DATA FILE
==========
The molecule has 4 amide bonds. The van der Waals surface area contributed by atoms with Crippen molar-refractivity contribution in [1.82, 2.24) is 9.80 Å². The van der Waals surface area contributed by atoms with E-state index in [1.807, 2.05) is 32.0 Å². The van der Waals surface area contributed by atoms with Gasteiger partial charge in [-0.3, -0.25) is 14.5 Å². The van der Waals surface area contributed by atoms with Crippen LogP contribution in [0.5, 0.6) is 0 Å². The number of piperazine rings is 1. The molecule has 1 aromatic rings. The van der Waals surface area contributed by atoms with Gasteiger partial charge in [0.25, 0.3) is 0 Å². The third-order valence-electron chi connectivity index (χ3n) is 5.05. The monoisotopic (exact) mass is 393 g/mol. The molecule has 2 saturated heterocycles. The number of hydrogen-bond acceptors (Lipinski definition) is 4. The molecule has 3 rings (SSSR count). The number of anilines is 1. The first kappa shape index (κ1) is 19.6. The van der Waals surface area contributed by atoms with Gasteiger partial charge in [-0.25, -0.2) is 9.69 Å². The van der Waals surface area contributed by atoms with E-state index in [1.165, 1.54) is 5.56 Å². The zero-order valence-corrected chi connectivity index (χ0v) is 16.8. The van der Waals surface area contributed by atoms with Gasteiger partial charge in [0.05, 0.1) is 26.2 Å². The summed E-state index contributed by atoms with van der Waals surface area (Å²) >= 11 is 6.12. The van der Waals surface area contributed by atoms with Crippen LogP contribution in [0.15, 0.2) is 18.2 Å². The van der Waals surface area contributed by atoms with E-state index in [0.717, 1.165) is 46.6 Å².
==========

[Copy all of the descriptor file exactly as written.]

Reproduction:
The molecule has 4 amide bonds. The van der Waals surface area contributed by atoms with Crippen molar-refractivity contribution in [1.82, 2.24) is 9.80 Å². The van der Waals surface area contributed by atoms with E-state index in [1.807, 2.05) is 32.0 Å². The van der Waals surface area contributed by atoms with Gasteiger partial charge in [-0.3, -0.25) is 14.5 Å². The van der Waals surface area contributed by atoms with Crippen LogP contribution in [0.5, 0.6) is 0 Å². The number of piperazine rings is 1. The molecule has 1 aromatic rings. The van der Waals surface area contributed by atoms with Gasteiger partial charge in [0.25, 0.3) is 0 Å². The third-order valence-electron chi connectivity index (χ3n) is 5.05. The monoisotopic (exact) mass is 393 g/mol. The molecule has 2 saturated heterocycles. The number of hydrogen-bond acceptors (Lipinski definition) is 4. The molecule has 3 rings (SSSR count). The number of anilines is 1. The first kappa shape index (κ1) is 19.6. The van der Waals surface area contributed by atoms with Gasteiger partial charge in [-0.25, -0.2) is 9.69 Å². The van der Waals surface area contributed by atoms with E-state index in [1.165, 1.54) is 5.56 Å². The zero-order valence-corrected chi connectivity index (χ0v) is 16.8. The van der Waals surface area contributed by atoms with Gasteiger partial charge in [0.05, 0.1) is 26.2 Å². The summed E-state index contributed by atoms with van der Waals surface area (Å²) >= 11 is 6.12. The van der Waals surface area contributed by atoms with Crippen LogP contribution in [0.15, 0.2) is 18.2 Å². The van der Waals surface area contributed by atoms with E-state index in [0.717, 1.165) is 46.6 Å².